Botanic Gardens Trust, Sydney, Australia
Acacia leprosa ‘Scarlet Blaze’
The Australian Botanic Garden, Mount Annan - September
|Common name ||Acacia 'Scarlet Blaze'|
|Scientific name ||Acacia leprosa ‘Scarlet Blaze’|
|Family ||Faboideae - Mimosoideae|
|Etymology || |
Genus: From the Greek akakia, the name of Acacia arabica, of tropical Africa and Western Asia (from akis, a sharp point, as this is a spiny species).
Species: Having a scurfy appearance, 'spotted like a leper'.
|Distribution ||Originally one red-flowering plant in the Black Range State Forest north-east of Melbourne, Victoria. This plant is now dead.|
|Native habitat ||Woodland.|
|Description ||A medium shrub to small tree, a weeping form with large phyllodes and red flowers.|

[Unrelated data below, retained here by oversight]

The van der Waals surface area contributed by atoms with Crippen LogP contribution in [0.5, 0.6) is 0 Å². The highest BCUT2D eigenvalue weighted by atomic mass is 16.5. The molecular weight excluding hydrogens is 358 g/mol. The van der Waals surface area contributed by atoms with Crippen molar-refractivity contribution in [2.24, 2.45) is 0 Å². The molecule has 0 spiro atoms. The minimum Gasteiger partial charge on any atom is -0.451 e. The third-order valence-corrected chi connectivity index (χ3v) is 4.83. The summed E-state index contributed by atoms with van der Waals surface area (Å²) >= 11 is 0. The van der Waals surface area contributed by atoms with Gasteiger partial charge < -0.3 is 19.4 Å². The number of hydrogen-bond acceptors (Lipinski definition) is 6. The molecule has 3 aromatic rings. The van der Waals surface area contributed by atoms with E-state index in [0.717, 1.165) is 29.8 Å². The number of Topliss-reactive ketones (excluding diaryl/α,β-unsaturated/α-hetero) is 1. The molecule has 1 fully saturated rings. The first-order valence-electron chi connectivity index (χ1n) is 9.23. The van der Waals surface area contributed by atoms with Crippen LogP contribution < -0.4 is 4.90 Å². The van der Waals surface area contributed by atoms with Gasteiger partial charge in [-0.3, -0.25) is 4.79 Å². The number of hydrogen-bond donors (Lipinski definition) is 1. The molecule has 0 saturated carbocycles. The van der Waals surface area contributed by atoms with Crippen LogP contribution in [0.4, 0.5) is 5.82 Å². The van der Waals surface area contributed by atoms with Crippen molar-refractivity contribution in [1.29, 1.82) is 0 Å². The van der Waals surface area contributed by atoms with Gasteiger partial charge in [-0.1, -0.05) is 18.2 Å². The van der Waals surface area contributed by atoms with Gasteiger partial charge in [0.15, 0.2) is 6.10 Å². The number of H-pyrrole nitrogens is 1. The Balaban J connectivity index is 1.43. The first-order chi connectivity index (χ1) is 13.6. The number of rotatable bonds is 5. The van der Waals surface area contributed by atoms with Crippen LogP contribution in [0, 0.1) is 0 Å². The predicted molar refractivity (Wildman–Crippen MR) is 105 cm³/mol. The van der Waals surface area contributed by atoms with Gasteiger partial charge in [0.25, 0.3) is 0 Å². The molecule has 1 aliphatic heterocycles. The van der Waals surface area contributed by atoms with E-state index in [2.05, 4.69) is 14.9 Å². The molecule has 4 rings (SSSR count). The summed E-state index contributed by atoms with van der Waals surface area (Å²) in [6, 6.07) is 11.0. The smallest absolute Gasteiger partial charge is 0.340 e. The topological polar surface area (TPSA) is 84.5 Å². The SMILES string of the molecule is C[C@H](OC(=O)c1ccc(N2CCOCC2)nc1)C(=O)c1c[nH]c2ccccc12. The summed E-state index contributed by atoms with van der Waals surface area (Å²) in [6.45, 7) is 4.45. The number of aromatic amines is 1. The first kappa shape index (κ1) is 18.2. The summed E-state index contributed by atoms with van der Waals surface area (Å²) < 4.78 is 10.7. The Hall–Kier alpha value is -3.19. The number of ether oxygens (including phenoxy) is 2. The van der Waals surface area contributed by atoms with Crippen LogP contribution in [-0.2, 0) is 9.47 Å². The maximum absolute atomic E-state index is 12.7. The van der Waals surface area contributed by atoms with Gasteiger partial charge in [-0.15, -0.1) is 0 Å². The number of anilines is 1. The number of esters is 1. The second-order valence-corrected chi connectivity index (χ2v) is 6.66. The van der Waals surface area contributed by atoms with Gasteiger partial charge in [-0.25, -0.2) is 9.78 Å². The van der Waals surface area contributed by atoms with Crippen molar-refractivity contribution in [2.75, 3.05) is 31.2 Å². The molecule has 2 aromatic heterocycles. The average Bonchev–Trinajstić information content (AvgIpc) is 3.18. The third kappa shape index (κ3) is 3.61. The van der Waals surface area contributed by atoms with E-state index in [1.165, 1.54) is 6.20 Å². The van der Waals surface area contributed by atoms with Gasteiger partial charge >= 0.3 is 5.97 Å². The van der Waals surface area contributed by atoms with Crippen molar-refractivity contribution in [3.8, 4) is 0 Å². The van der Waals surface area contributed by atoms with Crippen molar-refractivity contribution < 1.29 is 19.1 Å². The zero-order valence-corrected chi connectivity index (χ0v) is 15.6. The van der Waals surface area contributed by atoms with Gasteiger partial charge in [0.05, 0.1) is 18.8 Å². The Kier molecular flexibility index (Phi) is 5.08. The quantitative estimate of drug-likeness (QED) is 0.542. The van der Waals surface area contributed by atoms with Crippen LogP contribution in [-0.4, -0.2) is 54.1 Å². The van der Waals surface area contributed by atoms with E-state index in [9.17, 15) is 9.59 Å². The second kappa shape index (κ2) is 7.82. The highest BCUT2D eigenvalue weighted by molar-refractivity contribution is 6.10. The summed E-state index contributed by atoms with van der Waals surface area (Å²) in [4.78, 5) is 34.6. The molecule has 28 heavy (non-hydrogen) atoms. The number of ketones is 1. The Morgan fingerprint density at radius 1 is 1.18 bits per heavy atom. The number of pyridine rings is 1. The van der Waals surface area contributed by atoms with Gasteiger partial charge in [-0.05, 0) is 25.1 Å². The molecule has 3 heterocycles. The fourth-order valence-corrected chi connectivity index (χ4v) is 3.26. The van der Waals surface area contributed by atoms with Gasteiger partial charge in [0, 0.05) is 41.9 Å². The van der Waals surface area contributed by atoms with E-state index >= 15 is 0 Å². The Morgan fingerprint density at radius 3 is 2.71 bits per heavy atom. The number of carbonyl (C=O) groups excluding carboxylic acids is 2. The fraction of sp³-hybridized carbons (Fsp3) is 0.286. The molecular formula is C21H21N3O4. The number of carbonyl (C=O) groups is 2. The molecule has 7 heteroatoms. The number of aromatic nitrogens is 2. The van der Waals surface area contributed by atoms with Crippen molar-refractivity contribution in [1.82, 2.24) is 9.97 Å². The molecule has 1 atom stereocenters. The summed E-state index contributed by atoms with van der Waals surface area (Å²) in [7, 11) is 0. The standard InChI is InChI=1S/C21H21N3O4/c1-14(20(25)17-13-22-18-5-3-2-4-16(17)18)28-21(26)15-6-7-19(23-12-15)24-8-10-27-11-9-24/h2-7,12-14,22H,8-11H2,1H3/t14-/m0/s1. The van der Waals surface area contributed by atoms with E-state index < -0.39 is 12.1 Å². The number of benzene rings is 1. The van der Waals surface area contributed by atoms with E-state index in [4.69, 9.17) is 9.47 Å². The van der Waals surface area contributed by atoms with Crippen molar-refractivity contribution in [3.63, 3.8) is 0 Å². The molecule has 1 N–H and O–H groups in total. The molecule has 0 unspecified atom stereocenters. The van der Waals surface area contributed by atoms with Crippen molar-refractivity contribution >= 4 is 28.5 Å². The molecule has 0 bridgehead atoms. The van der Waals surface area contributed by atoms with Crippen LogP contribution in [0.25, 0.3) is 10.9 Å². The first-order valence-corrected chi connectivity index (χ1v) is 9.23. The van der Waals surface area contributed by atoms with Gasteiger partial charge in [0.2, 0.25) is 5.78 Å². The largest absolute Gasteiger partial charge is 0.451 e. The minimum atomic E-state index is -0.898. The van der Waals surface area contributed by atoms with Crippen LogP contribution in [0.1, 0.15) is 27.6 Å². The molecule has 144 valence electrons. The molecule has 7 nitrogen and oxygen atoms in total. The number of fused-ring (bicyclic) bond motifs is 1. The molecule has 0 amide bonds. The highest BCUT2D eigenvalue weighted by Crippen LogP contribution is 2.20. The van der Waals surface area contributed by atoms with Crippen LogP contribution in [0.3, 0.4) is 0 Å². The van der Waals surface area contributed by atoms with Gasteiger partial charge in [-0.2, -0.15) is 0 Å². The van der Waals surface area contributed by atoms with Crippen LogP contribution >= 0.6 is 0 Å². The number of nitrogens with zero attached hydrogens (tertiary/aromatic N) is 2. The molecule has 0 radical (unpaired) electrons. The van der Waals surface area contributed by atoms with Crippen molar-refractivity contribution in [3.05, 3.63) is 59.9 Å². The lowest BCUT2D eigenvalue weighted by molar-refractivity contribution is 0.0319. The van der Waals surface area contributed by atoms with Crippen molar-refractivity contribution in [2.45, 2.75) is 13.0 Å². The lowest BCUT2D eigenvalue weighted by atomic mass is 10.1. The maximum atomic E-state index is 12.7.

|Flowering/fruiting ||Flowers in late winter/early spring at the Australian Botanic Garden, Mount Annan.|
You’ll find this plant in the Wattle Garden in Beds 126, 133 and 141.
This is an oddity which you probably won’t easily find anywhere else. It’s the world’s only red-flowering wattle. As you probably know, wattles usually range in colour from white through cream to light and then bright yellow (with one mauve species from northern Australia and a pink species in Tasmania). But ‘Scarlet Blaze’ is a colour mutant of the normally yellow-flowering Acacia leprosa, the cinnamon wattle. Victoria selected this mutation as its state flower in celebration of the Bicentenary of Federation in 2001 and the Royal Botanic Gardens Melbourne has released it commercially.
It prefers a well-drained, moist soil in full sun to dappled shade and is quite drought tolerant, requiring only occasional deep watering once established.
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